For the first time ever, lab-grown meat – otherwise known as cell-based meat – will now be available at an actual butcher’s shop.
Although Malta has a long way to go when it comes to this scientific marvel, Singapore is clearly light-years ahead, with the new establishment already turning heads.
“(This is) real meat, made without tearing down a forest or taking a life,” GOOD meat describes the modern cuisine.
The idea of lab-grown meat is a recent concept, and will soon be available for consumers in Singapore.
How is it made?
Scientists can gather a small sample of cells from a living animal and cultivate the sample to grow in a lab, eventually shaping the fully formed cut of meat.
Chicken nuggets, fish fillets, steaks… you name it! In due course, all type of meat will be cultivated, AND it’s meant to taste the exact same as the original!
Singapore continues to be the only country in the world to authorise lab-grown meat to be sold and served to the public – to date, these have only been sold at specific facilities like fine-dining restaurants.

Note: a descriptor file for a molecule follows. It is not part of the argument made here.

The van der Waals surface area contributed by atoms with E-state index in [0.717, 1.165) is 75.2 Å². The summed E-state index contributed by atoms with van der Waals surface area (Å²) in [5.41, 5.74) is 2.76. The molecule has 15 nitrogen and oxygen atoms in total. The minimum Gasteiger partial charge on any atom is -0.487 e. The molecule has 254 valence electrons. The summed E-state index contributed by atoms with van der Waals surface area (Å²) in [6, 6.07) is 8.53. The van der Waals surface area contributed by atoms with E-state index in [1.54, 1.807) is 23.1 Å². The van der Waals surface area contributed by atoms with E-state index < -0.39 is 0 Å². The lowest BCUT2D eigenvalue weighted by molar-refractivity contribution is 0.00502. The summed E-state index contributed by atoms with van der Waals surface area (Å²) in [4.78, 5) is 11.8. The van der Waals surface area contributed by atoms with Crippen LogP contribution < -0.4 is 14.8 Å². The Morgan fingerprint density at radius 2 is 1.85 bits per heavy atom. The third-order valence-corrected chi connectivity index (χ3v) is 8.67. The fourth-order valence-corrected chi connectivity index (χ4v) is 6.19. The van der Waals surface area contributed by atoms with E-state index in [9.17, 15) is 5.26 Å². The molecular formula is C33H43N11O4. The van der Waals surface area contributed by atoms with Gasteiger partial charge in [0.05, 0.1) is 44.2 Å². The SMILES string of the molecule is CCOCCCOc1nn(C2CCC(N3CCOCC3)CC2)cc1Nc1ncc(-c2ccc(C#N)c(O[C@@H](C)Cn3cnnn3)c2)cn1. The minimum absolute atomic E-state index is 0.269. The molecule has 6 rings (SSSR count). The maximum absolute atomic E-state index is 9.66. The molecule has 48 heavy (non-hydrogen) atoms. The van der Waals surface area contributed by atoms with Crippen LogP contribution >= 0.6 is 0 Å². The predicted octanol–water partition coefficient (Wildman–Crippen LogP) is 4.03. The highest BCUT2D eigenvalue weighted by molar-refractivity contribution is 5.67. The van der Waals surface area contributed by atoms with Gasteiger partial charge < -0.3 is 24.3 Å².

GOOD meats has partnered with Huber’s, and it will now be the first-ever butchery to sell lab-grown meat.
“Offering this new approach to making meat at a butchery is another historic moment in the long road to making our food system more delicious and sustainable. I’m very proud to partner with the Huber’s team to give people a whole new way to experience our cultivated chicken in the new year,” Josh Tetrick, co-founder and CEO of Eat Just, said in a statement.
Huber’s will start selling the cell-based chicken in January, and the products will include chicken kebab, stew, and fried chicken skin.
“Cultivated meat could be one of the solutions to over-farming due to increased population size and density and an increase in animal protein consumption in many parts of the world,” said Huber’s executive director, Andre Huber.
This is a great step into the future of the food industry – a more humane way of cultivating our food. Lab-grown meat doesn’t require farming, slaughter, or harming any animals.
It’s better for the animals, it frees more land, and can increase the access to food, and potentially reduce world hunger, without sacrificing the original taste of meat.
Would you consider purchasing lab-grown meat if it comes to Malta?